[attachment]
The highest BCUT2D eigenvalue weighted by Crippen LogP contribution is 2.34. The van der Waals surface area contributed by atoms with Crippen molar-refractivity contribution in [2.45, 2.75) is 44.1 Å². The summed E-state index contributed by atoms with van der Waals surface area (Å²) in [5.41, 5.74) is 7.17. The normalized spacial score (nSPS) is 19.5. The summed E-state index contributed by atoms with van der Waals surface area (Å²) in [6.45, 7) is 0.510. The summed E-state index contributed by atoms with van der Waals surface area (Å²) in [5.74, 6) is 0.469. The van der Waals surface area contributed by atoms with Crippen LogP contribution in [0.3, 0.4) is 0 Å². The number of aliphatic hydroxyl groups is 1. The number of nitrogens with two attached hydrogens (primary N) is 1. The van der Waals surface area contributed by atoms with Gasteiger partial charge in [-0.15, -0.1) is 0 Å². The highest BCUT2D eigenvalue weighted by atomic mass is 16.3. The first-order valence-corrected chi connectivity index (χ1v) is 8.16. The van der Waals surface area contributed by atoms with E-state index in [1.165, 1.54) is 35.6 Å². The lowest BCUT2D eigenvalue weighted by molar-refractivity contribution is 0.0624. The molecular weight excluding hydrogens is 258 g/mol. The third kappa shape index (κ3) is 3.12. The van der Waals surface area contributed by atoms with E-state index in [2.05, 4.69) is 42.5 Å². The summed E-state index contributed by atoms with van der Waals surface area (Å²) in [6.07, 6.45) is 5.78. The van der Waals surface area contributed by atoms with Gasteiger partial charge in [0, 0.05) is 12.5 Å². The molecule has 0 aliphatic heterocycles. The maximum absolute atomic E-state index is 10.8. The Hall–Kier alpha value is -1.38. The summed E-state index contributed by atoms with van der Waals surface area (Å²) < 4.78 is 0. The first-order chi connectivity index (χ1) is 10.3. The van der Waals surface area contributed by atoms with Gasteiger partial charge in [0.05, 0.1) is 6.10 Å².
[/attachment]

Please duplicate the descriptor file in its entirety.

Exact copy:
The highest BCUT2D eigenvalue weighted by Crippen LogP contribution is 2.34. The van der Waals surface area contributed by atoms with Crippen molar-refractivity contribution in [2.45, 2.75) is 44.1 Å². The summed E-state index contributed by atoms with van der Waals surface area (Å²) in [5.41, 5.74) is 7.17. The normalized spacial score (nSPS) is 19.5. The summed E-state index contributed by atoms with van der Waals surface area (Å²) in [6.45, 7) is 0.510. The summed E-state index contributed by atoms with van der Waals surface area (Å²) in [5.74, 6) is 0.469. The van der Waals surface area contributed by atoms with Crippen LogP contribution in [0.3, 0.4) is 0 Å². The number of aliphatic hydroxyl groups is 1. The number of nitrogens with two attached hydrogens (primary N) is 1. The van der Waals surface area contributed by atoms with Gasteiger partial charge in [-0.15, -0.1) is 0 Å². The highest BCUT2D eigenvalue weighted by atomic mass is 16.3. The first-order valence-corrected chi connectivity index (χ1v) is 8.16. The van der Waals surface area contributed by atoms with E-state index in [1.165, 1.54) is 35.6 Å². The lowest BCUT2D eigenvalue weighted by molar-refractivity contribution is 0.0624. The molecular weight excluding hydrogens is 258 g/mol. The third kappa shape index (κ3) is 3.12. The van der Waals surface area contributed by atoms with E-state index in [2.05, 4.69) is 42.5 Å². The summed E-state index contributed by atoms with van der Waals surface area (Å²) in [6.07, 6.45) is 5.78. The van der Waals surface area contributed by atoms with Gasteiger partial charge in [0, 0.05) is 12.5 Å². The molecule has 0 aliphatic heterocycles. The maximum absolute atomic E-state index is 10.8. The Hall–Kier alpha value is -1.38. The summed E-state index contributed by atoms with van der Waals surface area (Å²) < 4.78 is 0. The first-order chi connectivity index (χ1) is 10.3. The van der Waals surface area contributed by atoms with Gasteiger partial charge in [0.05, 0.1) is 6.10 Å².